“This is a groundbreaking program. We’re organizing ourselves in a way that we never had before. Yes, this takes time, but it is the only way to tackle systemic, structural challenges.

Importantly, we’re connecting this back to our own human rights due diligence at the same time. If we want to secure our future as a business enterprise, we can’t cherry pick what we want to work on, including when it comes to the SDGs. We need to thoroughly look at both our positive and negative impacts on people and then take action, collectively and independently, from there.”


Malawi Tea 2020

Joining forces at a national level to address root causes of endemic poverty

The challenge

Malawi, East Africa: A young child is nestled on her mother’s back, wrapped snuggly in a chitenje and napping soundly as her mother moves up and down seemingly endless rows of tea plants, picking the vibrant green leaves with expert efficiency and filling basket after basket before the sun goes down on another full day of work in the fields.

Based on Malawi’s malnutrition rate of approximately 50%, the chances are high that this child’s growing body will become stunted physically and in other developmental areas, notwithstanding her mother’s wages and in-kind earnings as a worker in the Malawian tea industry.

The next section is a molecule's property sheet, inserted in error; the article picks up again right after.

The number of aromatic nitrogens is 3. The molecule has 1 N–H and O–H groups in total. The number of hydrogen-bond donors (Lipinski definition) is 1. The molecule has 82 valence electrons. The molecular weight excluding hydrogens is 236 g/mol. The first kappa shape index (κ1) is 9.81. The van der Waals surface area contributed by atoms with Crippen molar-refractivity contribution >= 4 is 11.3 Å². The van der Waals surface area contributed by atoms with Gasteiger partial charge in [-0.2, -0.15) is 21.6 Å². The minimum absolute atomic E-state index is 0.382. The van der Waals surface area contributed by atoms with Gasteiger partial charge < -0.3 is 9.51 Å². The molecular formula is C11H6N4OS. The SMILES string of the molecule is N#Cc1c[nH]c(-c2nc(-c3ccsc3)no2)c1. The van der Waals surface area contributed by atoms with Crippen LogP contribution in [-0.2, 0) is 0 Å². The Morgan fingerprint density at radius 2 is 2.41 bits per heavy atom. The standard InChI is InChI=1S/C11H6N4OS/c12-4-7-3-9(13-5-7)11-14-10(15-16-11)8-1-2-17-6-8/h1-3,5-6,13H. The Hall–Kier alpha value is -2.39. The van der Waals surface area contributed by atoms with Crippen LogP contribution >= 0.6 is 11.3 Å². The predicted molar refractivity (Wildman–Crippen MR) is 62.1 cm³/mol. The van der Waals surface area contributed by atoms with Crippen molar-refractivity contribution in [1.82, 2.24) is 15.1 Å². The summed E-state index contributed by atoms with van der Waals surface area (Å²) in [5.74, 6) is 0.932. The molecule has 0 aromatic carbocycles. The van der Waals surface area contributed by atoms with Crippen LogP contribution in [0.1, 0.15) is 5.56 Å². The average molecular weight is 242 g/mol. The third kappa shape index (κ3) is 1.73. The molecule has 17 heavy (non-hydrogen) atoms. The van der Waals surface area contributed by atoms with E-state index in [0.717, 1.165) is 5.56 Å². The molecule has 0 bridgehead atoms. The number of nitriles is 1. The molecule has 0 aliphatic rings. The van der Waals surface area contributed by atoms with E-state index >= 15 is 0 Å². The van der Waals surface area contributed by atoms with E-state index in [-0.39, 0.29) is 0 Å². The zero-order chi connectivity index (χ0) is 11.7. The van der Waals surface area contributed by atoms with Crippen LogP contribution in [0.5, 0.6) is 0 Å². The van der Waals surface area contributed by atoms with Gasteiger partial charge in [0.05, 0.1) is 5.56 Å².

As international non-governmental organization (NGO) campaigns have highlighted since the early 2000s, wages remain low in the Malawian tea business despite it being the largest formal employer in all of Malawi. Approximately 62% of Malawians live below the World Bank’s extreme poverty line of US$1.25 per day; approximately 50,000 tea plantation workers were documented in 2013 as being trapped in conditions of extreme poverty. Research commissioned to calculate what a living wage would be in the Malawian tea industry concluded that wages and in-kind benefits would need to double to achieve a living wage.

The response

In 2015, 20 different groups along the Malawian tea chain got together and agreed that more had to be done to tackle the serious issue of worker wages in their industry. The resulting Malawi Tea 2020 Revitalisation Programme (Malawi Tea 2020) is a coalition of Malawian tea producers, the largest international tea buyers, NGOs, relevant certification organizations, and donors. 

The initiative is aiming to “create a competitive Malawian tea industry where workers earn a living wage and smallholders are thriving.” The partnership is endorsed by the Malawian government and involves companies of a range of sizes. All participating tea producers are part of the program through the Tea Association of Malawi (TAML).

The Ethical Tea Partnership (ETP), TAML, Oxfam, IDH (the Sustainable Trade Initiative), and GIZ (the German Agency for International Cooperation) jointly lead the initiative, which is the first of its kind in the tea industry.